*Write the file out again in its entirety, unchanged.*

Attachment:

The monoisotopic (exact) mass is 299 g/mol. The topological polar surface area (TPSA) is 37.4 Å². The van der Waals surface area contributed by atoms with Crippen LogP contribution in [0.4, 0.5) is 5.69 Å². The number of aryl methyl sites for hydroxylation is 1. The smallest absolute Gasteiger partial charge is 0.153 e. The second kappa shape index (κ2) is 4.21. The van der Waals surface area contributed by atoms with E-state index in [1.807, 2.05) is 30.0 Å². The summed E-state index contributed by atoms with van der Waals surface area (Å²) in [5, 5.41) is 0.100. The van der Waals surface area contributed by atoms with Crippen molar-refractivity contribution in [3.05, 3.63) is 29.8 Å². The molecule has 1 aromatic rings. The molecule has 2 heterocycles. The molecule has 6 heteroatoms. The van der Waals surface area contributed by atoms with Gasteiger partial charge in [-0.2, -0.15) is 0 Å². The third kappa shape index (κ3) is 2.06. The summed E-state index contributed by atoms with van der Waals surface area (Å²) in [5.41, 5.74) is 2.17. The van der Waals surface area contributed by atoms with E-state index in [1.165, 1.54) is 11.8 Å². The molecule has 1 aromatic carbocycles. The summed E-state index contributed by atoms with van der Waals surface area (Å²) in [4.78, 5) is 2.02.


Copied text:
The monoisotopic (exact) mass is 299 g/mol. The topological polar surface area (TPSA) is 37.4 Å². The van der Waals surface area contributed by atoms with Crippen LogP contribution in [0.4, 0.5) is 5.69 Å². The number of aryl methyl sites for hydroxylation is 1. The smallest absolute Gasteiger partial charge is 0.153 e. The second kappa shape index (κ2) is 4.21. The van der Waals surface area contributed by atoms with E-state index in [1.807, 2.05) is 30.0 Å². The summed E-state index contributed by atoms with van der Waals surface area (Å²) in [5, 5.41) is 0.100. The van der Waals surface area contributed by atoms with Crippen molar-refractivity contribution in [3.05, 3.63) is 29.8 Å². The molecule has 1 aromatic rings. The molecule has 2 heterocycles. The molecule has 6 heteroatoms. The van der Waals surface area contributed by atoms with Gasteiger partial charge in [-0.2, -0.15) is 0 Å². The third kappa shape index (κ3) is 2.06. The summed E-state index contributed by atoms with van der Waals surface area (Å²) in [5.41, 5.74) is 2.17. The van der Waals surface area contributed by atoms with E-state index in [1.165, 1.54) is 11.8 Å². The molecule has 1 aromatic carbocycles. The summed E-state index contributed by atoms with van der Waals surface area (Å²) in [4.78, 5) is 2.02.